Alert Sign Dear reader, online ads enable us to deliver the journalism you value. Please support us by taking a moment to turn off Adblock on Dawn.com.

Alert Sign Dear reader, please upgrade to the latest version of IE to have a better reading experience

.

Pakistan not to accept one-sided nuclear restrictions

Updated Sep 22, 2016 08:13am

Email


Your Name:


Recipient Email:


UNITED NATIONS: Prime Minister Nawaz Sharif has informed world leaders that his country will not accept one-sided restrictions on its nuclear programme, as international media continued to speculate over whether or not Pakistan and India were moving towards a war.

“The prime minister has reiterated Pakistan’s stance; one-sided restraint will not work. India’s cold start doctrine should also be contained,” Pakistan’s permanent representative to the United Nations Maleeha Lodhi told a news briefing in New York.

“Any restriction has to be bilateral. We told the US to use their influence on India to make them do what you ask us to do,” said Ms Lodhi when asked if US Secretary of State John Kerry urged the prime minister to consider ‘nuclear restraint’ when the two leaders met in New York on Monday.

A US State Department press release said that Mr Sharif and Secretary Kerry “stressed the need for restraint in nuclear weapons programmes”.


No indicators yet to suggest war with India is imminent, says foreign secretary


The Indian and Pakistani nuclear weapons came under the spotlight this week when reports in the media suggested that India might launch air strikes on alleged terrorists inside Pakistan. The reports claimed that India began “seriously considering” the option after a militant attack on a military base in India-held Kashmir killed 17 soldiers.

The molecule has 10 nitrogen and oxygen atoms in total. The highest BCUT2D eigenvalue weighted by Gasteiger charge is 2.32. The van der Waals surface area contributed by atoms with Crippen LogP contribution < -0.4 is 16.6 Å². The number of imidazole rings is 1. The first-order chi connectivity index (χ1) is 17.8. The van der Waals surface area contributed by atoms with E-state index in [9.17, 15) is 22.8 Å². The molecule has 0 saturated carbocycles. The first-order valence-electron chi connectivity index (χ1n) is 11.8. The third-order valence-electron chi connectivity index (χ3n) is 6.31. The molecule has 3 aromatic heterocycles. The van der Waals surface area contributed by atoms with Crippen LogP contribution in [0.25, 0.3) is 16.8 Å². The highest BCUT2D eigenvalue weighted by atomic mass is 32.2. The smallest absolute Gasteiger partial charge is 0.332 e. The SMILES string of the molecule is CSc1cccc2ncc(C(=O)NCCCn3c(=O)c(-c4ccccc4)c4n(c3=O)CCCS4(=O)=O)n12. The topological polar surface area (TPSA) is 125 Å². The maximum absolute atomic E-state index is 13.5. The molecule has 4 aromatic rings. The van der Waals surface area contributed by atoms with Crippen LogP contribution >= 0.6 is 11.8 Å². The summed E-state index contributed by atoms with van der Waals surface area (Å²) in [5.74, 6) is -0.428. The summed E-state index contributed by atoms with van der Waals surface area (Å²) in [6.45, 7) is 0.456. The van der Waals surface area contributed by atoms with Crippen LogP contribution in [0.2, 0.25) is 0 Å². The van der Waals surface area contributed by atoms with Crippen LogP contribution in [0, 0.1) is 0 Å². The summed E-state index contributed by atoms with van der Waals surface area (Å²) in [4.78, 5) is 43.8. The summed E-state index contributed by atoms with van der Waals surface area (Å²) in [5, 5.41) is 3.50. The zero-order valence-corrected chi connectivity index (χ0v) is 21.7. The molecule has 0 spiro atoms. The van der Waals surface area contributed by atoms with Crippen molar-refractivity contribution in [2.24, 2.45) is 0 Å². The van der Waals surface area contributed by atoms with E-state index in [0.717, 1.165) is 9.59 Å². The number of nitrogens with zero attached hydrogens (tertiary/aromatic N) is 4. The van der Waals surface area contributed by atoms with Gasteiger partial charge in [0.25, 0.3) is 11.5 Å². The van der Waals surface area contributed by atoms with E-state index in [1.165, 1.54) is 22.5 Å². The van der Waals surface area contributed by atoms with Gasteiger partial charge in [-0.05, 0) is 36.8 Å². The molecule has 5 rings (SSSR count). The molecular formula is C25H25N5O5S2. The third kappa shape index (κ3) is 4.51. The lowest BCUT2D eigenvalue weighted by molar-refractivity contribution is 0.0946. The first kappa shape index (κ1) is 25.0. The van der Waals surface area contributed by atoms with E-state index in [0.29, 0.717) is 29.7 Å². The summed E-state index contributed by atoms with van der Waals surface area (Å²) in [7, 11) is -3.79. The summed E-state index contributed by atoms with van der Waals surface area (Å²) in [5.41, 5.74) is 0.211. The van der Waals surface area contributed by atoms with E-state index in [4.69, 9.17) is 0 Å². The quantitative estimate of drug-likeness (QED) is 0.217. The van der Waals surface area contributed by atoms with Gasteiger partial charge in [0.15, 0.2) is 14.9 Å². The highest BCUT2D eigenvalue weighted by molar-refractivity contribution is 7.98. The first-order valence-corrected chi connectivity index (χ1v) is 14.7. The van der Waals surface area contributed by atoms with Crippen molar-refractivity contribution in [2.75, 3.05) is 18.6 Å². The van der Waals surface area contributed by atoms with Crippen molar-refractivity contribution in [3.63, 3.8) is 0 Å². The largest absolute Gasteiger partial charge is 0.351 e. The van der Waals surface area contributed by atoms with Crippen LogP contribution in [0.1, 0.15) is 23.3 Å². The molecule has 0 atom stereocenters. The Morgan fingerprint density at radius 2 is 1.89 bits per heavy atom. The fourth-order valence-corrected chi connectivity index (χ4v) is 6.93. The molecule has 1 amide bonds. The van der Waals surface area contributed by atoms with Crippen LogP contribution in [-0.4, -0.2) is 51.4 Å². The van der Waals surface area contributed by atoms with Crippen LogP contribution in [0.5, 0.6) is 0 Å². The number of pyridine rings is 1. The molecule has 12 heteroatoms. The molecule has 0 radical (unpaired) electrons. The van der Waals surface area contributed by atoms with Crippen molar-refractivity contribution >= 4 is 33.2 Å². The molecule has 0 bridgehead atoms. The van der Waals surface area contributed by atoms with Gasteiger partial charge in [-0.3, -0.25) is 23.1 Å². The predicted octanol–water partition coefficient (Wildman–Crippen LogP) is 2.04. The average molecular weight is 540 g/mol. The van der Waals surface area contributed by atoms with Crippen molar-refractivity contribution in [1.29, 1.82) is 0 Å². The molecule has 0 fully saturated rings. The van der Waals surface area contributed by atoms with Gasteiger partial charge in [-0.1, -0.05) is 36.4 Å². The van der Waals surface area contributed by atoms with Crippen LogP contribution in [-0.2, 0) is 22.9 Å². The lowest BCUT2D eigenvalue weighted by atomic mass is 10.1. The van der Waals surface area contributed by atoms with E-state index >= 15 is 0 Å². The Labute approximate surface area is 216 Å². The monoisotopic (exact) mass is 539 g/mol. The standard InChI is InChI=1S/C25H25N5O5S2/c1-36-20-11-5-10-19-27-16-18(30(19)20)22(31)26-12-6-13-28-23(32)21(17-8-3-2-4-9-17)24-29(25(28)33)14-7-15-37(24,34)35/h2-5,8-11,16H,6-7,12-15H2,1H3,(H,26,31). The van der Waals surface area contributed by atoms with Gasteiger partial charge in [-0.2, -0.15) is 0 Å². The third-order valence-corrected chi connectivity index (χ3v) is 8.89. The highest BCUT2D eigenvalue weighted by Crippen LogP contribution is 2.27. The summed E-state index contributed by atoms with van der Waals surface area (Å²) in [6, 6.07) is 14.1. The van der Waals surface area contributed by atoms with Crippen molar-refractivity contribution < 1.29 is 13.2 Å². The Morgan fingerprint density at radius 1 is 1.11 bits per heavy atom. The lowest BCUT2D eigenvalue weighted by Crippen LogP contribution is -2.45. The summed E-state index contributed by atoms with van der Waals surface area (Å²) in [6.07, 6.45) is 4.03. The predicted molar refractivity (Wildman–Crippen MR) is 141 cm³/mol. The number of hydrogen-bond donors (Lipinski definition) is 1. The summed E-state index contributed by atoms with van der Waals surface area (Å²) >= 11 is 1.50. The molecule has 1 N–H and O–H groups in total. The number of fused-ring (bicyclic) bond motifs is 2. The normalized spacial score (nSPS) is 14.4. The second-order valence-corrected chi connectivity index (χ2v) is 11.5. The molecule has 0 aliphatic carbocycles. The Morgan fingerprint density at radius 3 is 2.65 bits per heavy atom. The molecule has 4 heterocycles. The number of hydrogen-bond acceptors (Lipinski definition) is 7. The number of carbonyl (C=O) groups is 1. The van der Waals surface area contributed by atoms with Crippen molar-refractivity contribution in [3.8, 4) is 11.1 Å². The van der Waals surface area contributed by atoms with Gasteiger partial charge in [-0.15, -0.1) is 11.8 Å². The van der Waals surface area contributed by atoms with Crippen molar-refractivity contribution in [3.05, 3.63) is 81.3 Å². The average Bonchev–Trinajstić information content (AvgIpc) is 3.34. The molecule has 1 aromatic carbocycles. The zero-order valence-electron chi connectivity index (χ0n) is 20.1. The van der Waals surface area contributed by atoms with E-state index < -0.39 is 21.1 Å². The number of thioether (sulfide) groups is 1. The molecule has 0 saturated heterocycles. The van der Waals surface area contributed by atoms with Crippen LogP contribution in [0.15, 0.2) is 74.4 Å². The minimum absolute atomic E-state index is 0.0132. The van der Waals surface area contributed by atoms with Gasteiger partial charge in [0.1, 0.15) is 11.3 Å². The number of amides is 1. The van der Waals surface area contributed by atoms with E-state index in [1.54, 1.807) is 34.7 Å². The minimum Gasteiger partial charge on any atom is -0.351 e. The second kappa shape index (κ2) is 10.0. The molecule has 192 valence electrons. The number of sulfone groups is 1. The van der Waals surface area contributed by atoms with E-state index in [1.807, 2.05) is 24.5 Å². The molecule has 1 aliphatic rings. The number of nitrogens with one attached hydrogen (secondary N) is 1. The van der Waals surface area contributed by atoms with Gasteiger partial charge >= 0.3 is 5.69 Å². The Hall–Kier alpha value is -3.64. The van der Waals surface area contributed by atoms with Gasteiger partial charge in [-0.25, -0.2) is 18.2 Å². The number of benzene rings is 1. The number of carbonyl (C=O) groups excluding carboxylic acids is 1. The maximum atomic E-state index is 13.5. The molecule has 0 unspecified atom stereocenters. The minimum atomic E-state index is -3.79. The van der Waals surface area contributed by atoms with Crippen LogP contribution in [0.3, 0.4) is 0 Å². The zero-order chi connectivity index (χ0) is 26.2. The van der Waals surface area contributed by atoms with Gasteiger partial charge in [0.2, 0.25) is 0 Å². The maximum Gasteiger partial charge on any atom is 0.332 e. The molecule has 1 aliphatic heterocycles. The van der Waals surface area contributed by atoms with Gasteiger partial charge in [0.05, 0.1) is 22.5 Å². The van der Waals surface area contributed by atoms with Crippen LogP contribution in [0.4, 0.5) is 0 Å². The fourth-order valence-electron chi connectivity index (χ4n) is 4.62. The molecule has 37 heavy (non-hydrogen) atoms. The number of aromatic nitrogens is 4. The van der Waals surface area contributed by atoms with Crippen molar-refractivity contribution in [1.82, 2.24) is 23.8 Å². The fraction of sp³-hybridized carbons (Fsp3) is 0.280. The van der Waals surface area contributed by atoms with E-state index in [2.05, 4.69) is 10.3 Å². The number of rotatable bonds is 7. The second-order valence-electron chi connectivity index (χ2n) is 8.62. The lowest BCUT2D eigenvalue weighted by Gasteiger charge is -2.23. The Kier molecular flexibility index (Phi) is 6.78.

Some commentators suggested that the so-called “cold-start doctrine”, that is, hitting Pakistani installations before Pakistan retaliates to an Indian military strike, gave India a strategic advantage over Pakistan. But others warned that Pakistan had countered the advantage by developing tactical nuclear weapons.

Michael Kugelman, a South Asian affairs expert at the Woodrow Wilson Centre, Washington, reminded India that it might be premature to point the finger at Pakistan.

“One can’t rule out the possibility that Kashmiri militants, seeking revenge for the brutal tactics of the Indian security forces in Jammu and Kashmir, pulled off the operation,” he wrote.

He warned that “despite full-throated pleas from some Indian hawks” to launch air strikes inside Pakistan, “it is not an option, thanks to the nuclear weapons issue”.

He warned that “even punitive measures short of all-out war — such as targeted air strikes on terrorist facilities — would be prohibitively risky”.

But in an interview to the Indian media, another US scholar, Christine Fair of the Georgetown University, said that India shouldn’t exercise restraint fearing nuclear reprisal from Pakistan.

Ms Fair, who is an expert on India-Pakistan relations, argued that India’s nuclear arsenal should “give it immunity and impunity” to launch punitive strikes. “If Indian troops transgress into a populated city like Sialkot or Lahore, Pakistan will suffer more fatalities than on Indian troops. Therefore, this battlefield calculation gives India a lot of wriggle room to retaliate than to exercise restraint,” she said.

However, Ajai Shukla, a former Indian army colonel who is now the strategic affairs editor of the Business Standard, told CNN that India was “not strategically prepared” to launch an attack.

“One also cannot ignore the fact that Pakistan has the 11th biggest army in the world,” he said. “We’re in a symmetrical relationship. The consequences of any form of attack are far worse than people realise.”

The question that everybody at Foreign Secretary Aizaz Chaudhry and Dr Lodhi’s news briefing wanted answered was: are India and Pakistan going to war?

Mr Chaudhry told the reporters that so far he had seen “no indicators” to suggest that a war was imminent. He claimed that India was encouraging such rumours to divert attention from the atrocities it was committing in held Kashmir.